It has been another exciting and productive legislative session for local food advocates this year. While we’ve had some immediate wins, we’ve also taken on more controversial issues this year on which we’ll have to keep working. The more controversial bills have provided opportunities to elevate the conversation around these issues and we’re pleased with the chance to bring them to the attention of the public and to continue to work for just policies.
To recap from where we began the year, we kicked off the 2017 Illinois state legislative by introducing 4 bills and 2 resolutions which garnered support from both sides of the aisle and from both legislative chambers. Those bills included: Illinois Food Freedom, Industrial Hemp, Local Food Business Opportunities, Farm Fresh Milk, and resolutions in the House and Senate urging Congress to support local food in the 2018 Farm Bill.
Before we delve into the progress of those bills, we’d like to acknowledge and thank all of the local food legislative champions who care enough about local food and farming that they worked to support, sponsor, and co-sponsor our bills, and even some of their own! It is with great gratitude that we recognize some of them below, though this list is by no means comprehensive!
- State Sen. Dave Koehler (D – Peoria) sponsor or cosponsor of ALL of our bills this year!
- State Rep. Steve Andersson (R – Geneva), who sponsored HB2820 Local Food Business Opportunities
- State Rep. Carol Ammons (D – Champaign), who initiated her own bill to create a statewide permit for farmers markets, but there needed to be some more attempts to resolve the permitting outside the legislature issue first HB2592
- State Sen. Toi Hutchinson (D – Chicago Heights), sponsor of SB1294 Industrial Hemp
- State Rep. Sonya Harper (D – Chicago), who sponsored several of her own local food bills, including tracking food deserts (HB3157 which looks good for passage) and creating urban agriculture zones (HB3418 this bill may need input from additional stakeholders to be brought back again next year)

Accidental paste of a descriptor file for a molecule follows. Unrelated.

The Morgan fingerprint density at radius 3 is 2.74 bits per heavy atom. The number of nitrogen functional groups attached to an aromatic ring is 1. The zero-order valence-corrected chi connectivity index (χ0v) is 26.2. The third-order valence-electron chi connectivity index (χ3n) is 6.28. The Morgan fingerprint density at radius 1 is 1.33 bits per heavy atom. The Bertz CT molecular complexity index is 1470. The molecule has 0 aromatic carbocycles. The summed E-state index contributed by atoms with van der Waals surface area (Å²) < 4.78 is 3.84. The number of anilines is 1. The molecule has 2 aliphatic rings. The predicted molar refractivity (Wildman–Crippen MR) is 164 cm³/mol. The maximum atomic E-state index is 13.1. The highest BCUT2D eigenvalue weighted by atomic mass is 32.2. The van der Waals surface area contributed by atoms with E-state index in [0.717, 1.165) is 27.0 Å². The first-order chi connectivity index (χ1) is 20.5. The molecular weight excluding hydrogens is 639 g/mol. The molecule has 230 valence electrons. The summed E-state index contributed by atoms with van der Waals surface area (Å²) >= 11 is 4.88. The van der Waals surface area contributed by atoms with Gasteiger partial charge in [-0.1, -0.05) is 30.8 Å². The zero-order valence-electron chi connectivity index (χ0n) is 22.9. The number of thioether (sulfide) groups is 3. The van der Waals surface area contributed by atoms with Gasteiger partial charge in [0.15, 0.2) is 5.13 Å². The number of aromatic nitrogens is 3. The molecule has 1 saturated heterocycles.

- State Rep. Peter Breen (R – Lombard) sponsored HB2466 Farm Fresh Milk (raw milk)
- State Rep. Will Guzzardi (D – Chicago) sponsored HB3063 Illinois Food Freedom
- State Rep. Tim Butler (R – Springfield) sponsored HR277, a resolution urging Congress and the President to support local food programs in the 2018 federal Farm Bill
- State Rep. Justin Slaughter (D – Chicago) a new state representative this year, who carried a bill to clarify that schools may serve school and community garden produce HB2993, which looks good to pass
- State Rep. Theresa Mah (D – Chicago) a new state representative this year, who cosponsored most of our bills and the House resolution and spoke in support of HB2820 on the floor.
- And many more great local food supporters, who signed on to cosponsor these bills this year! Click on the bill links to see who else supported these bills.
Please consider calling any of these sponsors and thanking them for their work this year, especially your own legislators and Sen. Koehler, who took on all of our bills in the Senate! If you want to know who your state legislators are and whether they cosponsored any of these bills, you can look them up here.
(For a more detailed review of what these bills do, read last month’s newsletter article here.)